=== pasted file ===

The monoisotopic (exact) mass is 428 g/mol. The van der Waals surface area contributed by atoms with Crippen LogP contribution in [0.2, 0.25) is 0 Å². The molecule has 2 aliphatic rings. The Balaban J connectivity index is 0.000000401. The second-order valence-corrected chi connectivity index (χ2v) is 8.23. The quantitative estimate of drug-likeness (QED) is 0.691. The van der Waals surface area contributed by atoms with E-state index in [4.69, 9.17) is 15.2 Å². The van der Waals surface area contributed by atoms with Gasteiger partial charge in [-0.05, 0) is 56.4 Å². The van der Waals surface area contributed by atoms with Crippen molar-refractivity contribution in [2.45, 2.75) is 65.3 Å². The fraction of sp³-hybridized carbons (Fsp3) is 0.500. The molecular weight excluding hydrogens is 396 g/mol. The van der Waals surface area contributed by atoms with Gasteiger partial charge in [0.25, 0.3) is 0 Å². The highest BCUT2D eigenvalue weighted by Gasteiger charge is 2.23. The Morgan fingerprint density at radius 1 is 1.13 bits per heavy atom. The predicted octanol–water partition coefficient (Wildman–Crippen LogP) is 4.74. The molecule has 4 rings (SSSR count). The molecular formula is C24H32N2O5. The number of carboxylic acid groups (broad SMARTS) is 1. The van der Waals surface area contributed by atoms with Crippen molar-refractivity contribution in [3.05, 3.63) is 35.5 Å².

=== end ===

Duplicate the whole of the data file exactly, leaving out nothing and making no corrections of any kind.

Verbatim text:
The monoisotopic (exact) mass is 428 g/mol. The van der Waals surface area contributed by atoms with Crippen LogP contribution in [0.2, 0.25) is 0 Å². The molecule has 2 aliphatic rings. The Balaban J connectivity index is 0.000000401. The second-order valence-corrected chi connectivity index (χ2v) is 8.23. The quantitative estimate of drug-likeness (QED) is 0.691. The van der Waals surface area contributed by atoms with E-state index in [4.69, 9.17) is 15.2 Å². The van der Waals surface area contributed by atoms with Gasteiger partial charge in [-0.05, 0) is 56.4 Å². The van der Waals surface area contributed by atoms with Crippen molar-refractivity contribution in [2.45, 2.75) is 65.3 Å². The fraction of sp³-hybridized carbons (Fsp3) is 0.500. The molecular weight excluding hydrogens is 396 g/mol. The van der Waals surface area contributed by atoms with Gasteiger partial charge in [0.25, 0.3) is 0 Å². The highest BCUT2D eigenvalue weighted by Gasteiger charge is 2.23. The Morgan fingerprint density at radius 1 is 1.13 bits per heavy atom. The predicted octanol–water partition coefficient (Wildman–Crippen LogP) is 4.74. The molecule has 4 rings (SSSR count). The molecular formula is C24H32N2O5. The number of carboxylic acid groups (broad SMARTS) is 1. The van der Waals surface area contributed by atoms with Crippen molar-refractivity contribution in [3.05, 3.63) is 35.5 Å².